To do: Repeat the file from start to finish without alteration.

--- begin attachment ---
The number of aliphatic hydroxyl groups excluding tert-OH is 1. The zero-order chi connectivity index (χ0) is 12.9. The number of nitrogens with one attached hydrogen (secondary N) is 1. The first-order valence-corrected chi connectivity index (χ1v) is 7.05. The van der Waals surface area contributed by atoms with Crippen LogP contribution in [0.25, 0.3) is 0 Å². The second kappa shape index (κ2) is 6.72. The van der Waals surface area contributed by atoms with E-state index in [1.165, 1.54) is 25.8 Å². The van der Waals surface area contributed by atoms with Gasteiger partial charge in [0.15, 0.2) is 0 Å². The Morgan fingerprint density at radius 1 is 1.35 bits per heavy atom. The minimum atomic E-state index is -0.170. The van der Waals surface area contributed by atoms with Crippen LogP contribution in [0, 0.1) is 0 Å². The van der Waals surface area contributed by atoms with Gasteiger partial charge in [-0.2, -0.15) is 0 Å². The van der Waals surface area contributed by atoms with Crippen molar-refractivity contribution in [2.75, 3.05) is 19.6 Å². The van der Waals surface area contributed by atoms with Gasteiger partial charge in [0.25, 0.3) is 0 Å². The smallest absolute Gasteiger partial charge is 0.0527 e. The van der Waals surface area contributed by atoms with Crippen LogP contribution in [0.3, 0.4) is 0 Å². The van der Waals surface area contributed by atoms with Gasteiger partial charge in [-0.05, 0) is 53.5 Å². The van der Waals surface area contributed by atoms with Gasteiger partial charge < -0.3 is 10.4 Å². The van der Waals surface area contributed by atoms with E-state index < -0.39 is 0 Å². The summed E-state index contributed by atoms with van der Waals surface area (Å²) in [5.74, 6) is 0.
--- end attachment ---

The number of aliphatic hydroxyl groups excluding tert-OH is 1. The zero-order chi connectivity index (χ0) is 12.9. The number of nitrogens with one attached hydrogen (secondary N) is 1. The first-order valence-corrected chi connectivity index (χ1v) is 7.05. The van der Waals surface area contributed by atoms with Crippen LogP contribution in [0.25, 0.3) is 0 Å². The second kappa shape index (κ2) is 6.72. The van der Waals surface area contributed by atoms with E-state index in [1.165, 1.54) is 25.8 Å². The van der Waals surface area contributed by atoms with Gasteiger partial charge in [0.15, 0.2) is 0 Å². The Morgan fingerprint density at radius 1 is 1.35 bits per heavy atom. The minimum atomic E-state index is -0.170. The van der Waals surface area contributed by atoms with Crippen LogP contribution in [0, 0.1) is 0 Å². The van der Waals surface area contributed by atoms with Gasteiger partial charge in [-0.2, -0.15) is 0 Å². The van der Waals surface area contributed by atoms with Crippen molar-refractivity contribution in [2.75, 3.05) is 19.6 Å². The van der Waals surface area contributed by atoms with Gasteiger partial charge in [0.25, 0.3) is 0 Å². The smallest absolute Gasteiger partial charge is 0.0527 e. The van der Waals surface area contributed by atoms with Crippen LogP contribution in [0.3, 0.4) is 0 Å². The van der Waals surface area contributed by atoms with Gasteiger partial charge in [-0.05, 0) is 53.5 Å². The van der Waals surface area contributed by atoms with Gasteiger partial charge < -0.3 is 10.4 Å². The van der Waals surface area contributed by atoms with E-state index < -0.39 is 0 Å². The summed E-state index contributed by atoms with van der Waals surface area (Å²) in [5.74, 6) is 0.